Because departments have such tight budgets, many officers must purchase their own weapons. However, they often do not make enough to afford specialized training such as armorer training.
According to the U.S. Fish and Wildlife Service and the U.S. Census Bureau, the United States hunting industry is responsible for $877 million annually. Arkansas is no stranger to hunting.
In 2009, “Some estimates show the 60-day waterfowl season brings in more than $100,000,000 to Arkansas coffers.” The U.S. Fish and Wildlife Service estimated in 2007 that “migratory bird hunters spent $111.5 million at small businesses in Arkansas in 2007 alone.”
As an industry, hunting is big business for Arkansas. Brian Herndon, owner of Big Creek Ducks ‘N Bucks lodge in Lee County, Arkansas, estimates “About 50% of our guests are from Georgia….I would estimate that only 2% of our hunters are from Arkansas.”
Even big names like former governor Mike Huckabee loves duck hunting: “But I never duck hunted until 14 years ago. Now I can’t get enough of it.” Ted Nugent, rock music legend, sees Arkansas as the premier duck hunting destination in the United States: “Arkansas is a global destination for duck hunting,” says Nugent. “Hunters around the world will tell you that the best duck hunting – in flooded timber – is in Arkansas.”
According to Business Insider, 37% of male gun owners and 28% of female gun owners nationwide own guns for hunting; Arkansas estimates may be even higher. In addition, it is no secret that hunters spend a lot on guns. And many of those guns require maintenance, sometimes even specialized maintenance. According to Outdoor Life, “Every year, just two days before Missouri’s deer opener, Mike Loder’s window at the Bass Pro store erupts with a small army of hunters in panic mode” who bring in their guns for repair and maintenance.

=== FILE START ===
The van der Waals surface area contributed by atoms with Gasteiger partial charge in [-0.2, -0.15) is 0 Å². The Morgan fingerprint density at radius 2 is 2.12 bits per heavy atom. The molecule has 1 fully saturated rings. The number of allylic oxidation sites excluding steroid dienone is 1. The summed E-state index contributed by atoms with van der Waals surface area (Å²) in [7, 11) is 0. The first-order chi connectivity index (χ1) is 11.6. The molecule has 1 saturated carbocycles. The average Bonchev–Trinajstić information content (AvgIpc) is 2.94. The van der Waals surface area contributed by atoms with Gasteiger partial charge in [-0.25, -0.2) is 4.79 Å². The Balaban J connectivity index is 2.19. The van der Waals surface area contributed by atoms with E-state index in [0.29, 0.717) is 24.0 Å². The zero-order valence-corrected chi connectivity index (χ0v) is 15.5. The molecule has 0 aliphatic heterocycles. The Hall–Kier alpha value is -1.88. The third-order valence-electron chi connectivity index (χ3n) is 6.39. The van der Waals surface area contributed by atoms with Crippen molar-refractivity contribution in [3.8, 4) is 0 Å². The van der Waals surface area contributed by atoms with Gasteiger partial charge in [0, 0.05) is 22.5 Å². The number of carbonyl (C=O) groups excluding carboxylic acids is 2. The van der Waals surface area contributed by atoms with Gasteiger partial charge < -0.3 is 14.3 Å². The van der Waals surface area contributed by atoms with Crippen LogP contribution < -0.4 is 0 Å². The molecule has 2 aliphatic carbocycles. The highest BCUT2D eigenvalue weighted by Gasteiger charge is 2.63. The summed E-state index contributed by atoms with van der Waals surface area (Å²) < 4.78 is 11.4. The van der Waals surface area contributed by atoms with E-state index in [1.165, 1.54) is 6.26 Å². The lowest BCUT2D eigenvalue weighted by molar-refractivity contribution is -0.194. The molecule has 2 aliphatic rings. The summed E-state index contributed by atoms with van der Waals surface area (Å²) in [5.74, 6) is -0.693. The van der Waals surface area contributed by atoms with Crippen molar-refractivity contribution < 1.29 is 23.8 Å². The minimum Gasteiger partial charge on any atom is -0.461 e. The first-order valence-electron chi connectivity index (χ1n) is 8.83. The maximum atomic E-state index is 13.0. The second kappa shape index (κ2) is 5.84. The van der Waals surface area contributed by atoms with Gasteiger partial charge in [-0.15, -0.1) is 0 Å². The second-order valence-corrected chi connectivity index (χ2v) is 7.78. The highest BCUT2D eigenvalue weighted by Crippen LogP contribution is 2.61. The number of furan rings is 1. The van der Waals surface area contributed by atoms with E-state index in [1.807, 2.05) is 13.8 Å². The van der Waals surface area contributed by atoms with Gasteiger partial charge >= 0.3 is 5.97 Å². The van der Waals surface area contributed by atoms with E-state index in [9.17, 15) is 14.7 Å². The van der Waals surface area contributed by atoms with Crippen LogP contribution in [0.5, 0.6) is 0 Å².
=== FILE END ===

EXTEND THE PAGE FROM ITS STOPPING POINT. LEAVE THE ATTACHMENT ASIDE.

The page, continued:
Arkansans enjoy a wide variety of gun-related pastimes:
- trap and skeet shooting,
- shooting competitions,
- pleasure shooting, and
- gun collecting.
According to the National Shooting Sports Foundation, “United States companies that manufacture, distribute, and sell sporting firearms, ammunition and suppliers are an important part of the country’s economy,” producing an economic impact of $51,251,443,900 in the U.S. in 2016.
In 2018, the City of Jonesboro invested $10 million in a shooting range and education center which will provide resources and access to sport shooting in Northeast Arkansas. Part of the focus of the center will be on hunter education and gun safety as well as an expanded shooting range for law enforcement officers.
Gunsmiths are needed to assist shooters and maintain guns for these types of activities.
Many public junior and high schools have organized shooting clubs. Students, parents, and coaches not only purchases supplies for the events but frequently travel to events out-of-town or out-of-state. While trap shooting does not have to be cost-prohibitive, serious shooters purchase guns that cost tens of thousands of dollars.
A Pocahontas woman whose son is very serious about trap shooting not only found her family purchasing a specialized trap gun for more than $23,000, but the gun requires frequent adjustments in length as her son grows. Unfortunately, the nearest gunsmith certified to work on her son’s gun lives in Birmingham, AL, a 5 1/2 hour trip. Finding gunsmiths to work on specialized guns is a real problem in Arkansas.
Shooting and hunting are often bonding opportunities between grandparents, parents, children, and grandchildren. One of Michael V. Loder’s, head gunsmith at Bass Pro Shops, favorite things is helping new shooters learn to shoot. He recalls a father and son bringing an unworking .22 the father learned to shoot on into the store for help. Loder fixed the gun then watched the boy practice on the shooting range, finally hitting a bull’s-eye. “‘The happiness on his face was indescribable,’ says Loder. ‘That’s the best part of my job.'”